Billy Crystal doesn’t sound too impressed by the current state of comedy and cancel culture.
“It’s becoming a minefield and I get it,” the comedian told The Post. “I don’t like it, I understand it … I just keep doing what I’m doing and that’s all you can do right now.
“It’s a totally different world [now] and it doesn’t mean you have to like it,” he added, with a laugh.
Crystal touches on the theme of changing comedic tastes in his latest flick, “Here Today.” The movie, the first he’s directed in two decades, follows a veteran comedy scribe, Charlie Burnz (played by Crystal), who is battling dementia. He unexpectedly meets a singer named Emma Payge (Tiffany Haddish) and the two form an unlikely yet touching friendship.
The Long Island-raised star, 73, who also co-wrote the script with Alan Zweibel, says that he got the idea for the film due to a relative who he was taking care of and was battling dementia.
“She described to me, so painfully, ‘I’m losing my words,’ and she was scared,” he said.
Despite the movie dealing with such a serious subject, Crystal stresses that aging and Alzheimer’s is not the main theme. Instead, he wants people to focus on the sweet relationship between his character and Haddish’s, which he thinks is sorely needed today.
“That’s something that we really need more of, the country, and that is empathy and that’s what I think is the beautiful part of this friendship,” he said. “She gives up a chance for her career to move forward to take care of him. And I think that’s a beautiful thing.”
The entertainment all-rounder said that while he’s been offered films to direct over the years, nothing felt worth investing two years of his life until “Here Today.”
Crystal has a career that spans decades — from his start as one of the first gay characters on TV in the comedy “Soap” to beloved movies including “The Princess Bride,” “When Harry Met Sally … ” and “City Slickers.” He even won a Tony for Special Theatrical Event in 2005 for his autobiographical one-man show “700 Sundays.”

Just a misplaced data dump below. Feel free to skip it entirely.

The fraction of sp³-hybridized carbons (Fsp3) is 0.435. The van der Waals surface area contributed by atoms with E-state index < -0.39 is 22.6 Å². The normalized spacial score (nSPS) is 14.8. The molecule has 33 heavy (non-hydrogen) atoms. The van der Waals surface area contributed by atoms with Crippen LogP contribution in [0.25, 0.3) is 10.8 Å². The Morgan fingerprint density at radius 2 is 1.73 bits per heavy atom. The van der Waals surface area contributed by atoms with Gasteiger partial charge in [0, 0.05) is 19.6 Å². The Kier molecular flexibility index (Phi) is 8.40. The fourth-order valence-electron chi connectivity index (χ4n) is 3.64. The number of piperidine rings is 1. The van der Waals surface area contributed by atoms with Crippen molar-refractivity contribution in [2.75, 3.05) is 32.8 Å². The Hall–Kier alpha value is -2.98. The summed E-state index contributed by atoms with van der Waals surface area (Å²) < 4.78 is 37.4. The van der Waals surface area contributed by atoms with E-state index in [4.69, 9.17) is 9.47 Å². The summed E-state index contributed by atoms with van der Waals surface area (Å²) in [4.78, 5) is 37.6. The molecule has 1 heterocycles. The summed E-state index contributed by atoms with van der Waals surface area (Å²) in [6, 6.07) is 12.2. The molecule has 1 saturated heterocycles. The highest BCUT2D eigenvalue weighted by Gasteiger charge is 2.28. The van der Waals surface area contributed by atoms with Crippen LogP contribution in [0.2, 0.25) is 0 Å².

Of the common thread running through all his characters, he said, “They’re human, there is a humanity about the characters I like to play and there’s something redeeming about them.”
One of his most iconic roles — Mike Wazowski, a one-eyed, excitable green-hued monster — is making a comeback. In July, a cartoon series, “Monsters at Work,” spawned from “Monsters, Inc.,” will start streaming on Disney+.
“I love Mike,” he said. “He’s one of my favorite characters that I’ve ever played in anything. He’s fearless, he’s optimistic, he’s funny. I get to work with John Goodman and a bunch of amazing people in the new series, which begins on the first day after the last movie ended. So we’re on the Laugh Floor, and there are new characters, Mindy Kaling and Henry Winkler, and others from the first movie.”
Crystal, who has four grandchildren, said that the 2001 Pixar flick was the first they truly got excited about. Before then, they had no idea what Grandpa did until one day they were frightened by paparazzi while taking a stroll with Crystal.
“They got scared, ‘What is this about?’ And I had to tell them and then they were able to see ‘Monsters, Inc.,’” he said.
“Obviously they couldn’t see ‘When Harry Met Sally … ‘ [I can’t] explain, ‘Why is she screaming in a deli?’ ” he said, referring to Meg Ryan’s famous fake orgasm scene in Katz’s.
“They would call the house asking to speak to Mike, not to me, to Mike. That went on for a while, ‘Is Mike there?’ “
The “Mr. Saturday Night” star is also beloved for his turns hosting the Oscars. He nimbly served as emcee a total of nine times between 1990 and 2012, even scoring three Emmys for his work.
Asked if he watched the trainwreck awards show this year, he slyly asked after a slight pause, “Were they on?”
“You know I’d rather talk about ‘Here Today,’ ” he said, but not before adding, “It’s an interesting time, it’s an interesting time.”
One topic Crystal has no problem parsing is his beloved Yankees.
“I love so many of them,” he replied when asked to name his favorite player.
“Gerrit Cole is really someone, you just shake your head and go, ‘How great a pitcher is this guy?’ ” he said. “And for an everyday player, I don’t think there’s anyone better than Aaron Judge.”